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Print version ISSN 1678-7757
On-line version ISSN 1678-7765
J. Appl. Oral Sci. vol.15 no.5 Bauru Sept./Oct. 2007
Silvana Alves de Carvalho DuailibeI; Azizedite Guedes GonçalvesII; Fernando Jorge Mendes AhidIII
IMSc in Health Sciences, Professor of Pediatrics and Oral Microbiology, Dental School, UNICEUMA University, São Luís, MA, Brasil
IIPhD in Microbiology, Associate Professor of Microbiology, Microbiology Department, UFMA University, São Luís, MA, Brasil
IIIPhD in Restorative Dentistry, Professor of Restorative Dentistry, Dental School, UNICEUMA University; Professor of Dental Materials, Dental School, UNICEUMA University, São Luís, MA, Brasil
OBJECTIVE: To evaluate the antibacterial action of an extract of geopropolis produced by the bee Melipona compressipes fasciculata on the concentration of Streptococcus mutans colonizing the oral cavity of young patients. Forty-one young volunteers performed 21 mouth rinses divided into three rinses per day for 7 days, with no other changes in their oral hygiene and dietary habits. Saliva was collected at three time points: before the first rinse, and one hour and 7 days after the first rinse. A reduction in the concentration of S. mutans was observed in 49% of all samples collected after use of the extract, 26% showed no alterations, and an increasing in S. mutans was observed in 25%. Was performed with the Statistica for Windows 5.9 program using the Kruskal-Wallis test for analysis of variance and the Mann-Whitney U test, with the level of significance set at 5%. The propolis extract possesses in vivo antimicrobial activity against S. mutans present in the oral cavity and might be used as an alternative measure to prevent dental caries.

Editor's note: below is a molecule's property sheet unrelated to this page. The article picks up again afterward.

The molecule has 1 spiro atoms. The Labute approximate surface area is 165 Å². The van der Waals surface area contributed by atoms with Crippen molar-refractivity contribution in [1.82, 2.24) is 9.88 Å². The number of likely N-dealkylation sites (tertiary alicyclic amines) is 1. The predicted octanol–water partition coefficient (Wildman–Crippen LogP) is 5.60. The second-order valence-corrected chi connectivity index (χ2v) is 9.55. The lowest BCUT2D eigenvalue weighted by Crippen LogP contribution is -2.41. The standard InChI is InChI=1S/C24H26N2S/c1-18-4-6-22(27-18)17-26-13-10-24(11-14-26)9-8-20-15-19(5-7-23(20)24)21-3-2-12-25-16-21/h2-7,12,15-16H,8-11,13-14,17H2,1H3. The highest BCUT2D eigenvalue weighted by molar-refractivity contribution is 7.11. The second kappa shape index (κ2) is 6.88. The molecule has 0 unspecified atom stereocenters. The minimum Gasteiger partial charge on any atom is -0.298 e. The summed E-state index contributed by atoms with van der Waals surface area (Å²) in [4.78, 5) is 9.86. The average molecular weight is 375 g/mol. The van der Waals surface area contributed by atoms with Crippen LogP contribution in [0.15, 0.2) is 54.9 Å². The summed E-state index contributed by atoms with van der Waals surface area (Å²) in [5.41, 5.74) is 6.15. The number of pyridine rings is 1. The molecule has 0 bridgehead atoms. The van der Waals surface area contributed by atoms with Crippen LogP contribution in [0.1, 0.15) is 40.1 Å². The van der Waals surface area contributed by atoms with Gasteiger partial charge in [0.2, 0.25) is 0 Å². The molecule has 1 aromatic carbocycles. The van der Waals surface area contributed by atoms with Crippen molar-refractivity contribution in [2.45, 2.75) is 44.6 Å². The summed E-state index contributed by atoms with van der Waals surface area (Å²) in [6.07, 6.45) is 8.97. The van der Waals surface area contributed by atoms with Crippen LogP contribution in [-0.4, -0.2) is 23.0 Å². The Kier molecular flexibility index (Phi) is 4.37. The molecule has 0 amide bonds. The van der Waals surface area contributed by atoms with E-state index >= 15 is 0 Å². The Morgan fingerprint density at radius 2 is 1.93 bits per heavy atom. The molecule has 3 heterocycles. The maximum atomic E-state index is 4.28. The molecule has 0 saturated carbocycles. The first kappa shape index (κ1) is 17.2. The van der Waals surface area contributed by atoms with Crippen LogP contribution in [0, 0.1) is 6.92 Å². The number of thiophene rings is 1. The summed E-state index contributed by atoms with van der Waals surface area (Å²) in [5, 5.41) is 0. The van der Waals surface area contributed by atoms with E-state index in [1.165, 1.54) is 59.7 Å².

Uniterms: Propolis; Streptococcus mutans; Dental caries; Primary prevention.
In spite of a significant decline in some countries, such as United States, Canada, Australia and some European countries, dental caries continues to be an important public health problem in other parts of the world, as for example in Northern Brazil. Dental caries is the most prevalent disease affecting humans, and its incidence is particularly high during childhood (Araújo and Figueiredo1, 1997).
Few microorganisms found in the oral cavity are able to adhere to the teeth and, among these, a limited group is cariogenic. The specific cariogenic microbiota consists of Streptococcus mutans, Lactobacillus and some Actinomyces species. However, during the initial phase of caries disease S. mutans is the most frequently associated microorganism (Krasse13, 1988). In addition to its ability to adhere to teeth and survive in acid environment, S. mutans is transmissible, as first demonstrated by Keyes9 (1960).
To date, prevention and control of dental caries, which include a noninvasive treatment proposal consisting of watchful waiting and monitoring, are not restricted to a single technique. In addition to traditional methods, such as periodic follow-up, brushing with fluoride-containing dentifrices, topical application of fluorides, low-sucrose diet, sealant placement and at-home rinsing with fluoride-containing solutions, some cases require a more effective control (Maltz14, 1996). It is therefore understandable that researchers are currently interested in the promising perspectives that natural substances offer as alternatives for the control of caries disease in terms of antimicrobial response and lower associated risks. Based on literature reports showing that propolis resin is a product with antiinflammatory and bactericidal activity, several in vitro and some in vivo studies have demonstrated its potential use in the treatment of bacterial diseases (Bianchini and Bedendo3, 1988, Fernandes Jr., et al.6 2001, Koo, et al.12, 2002, Manara, et al.15, 1999, Silva23, 2000).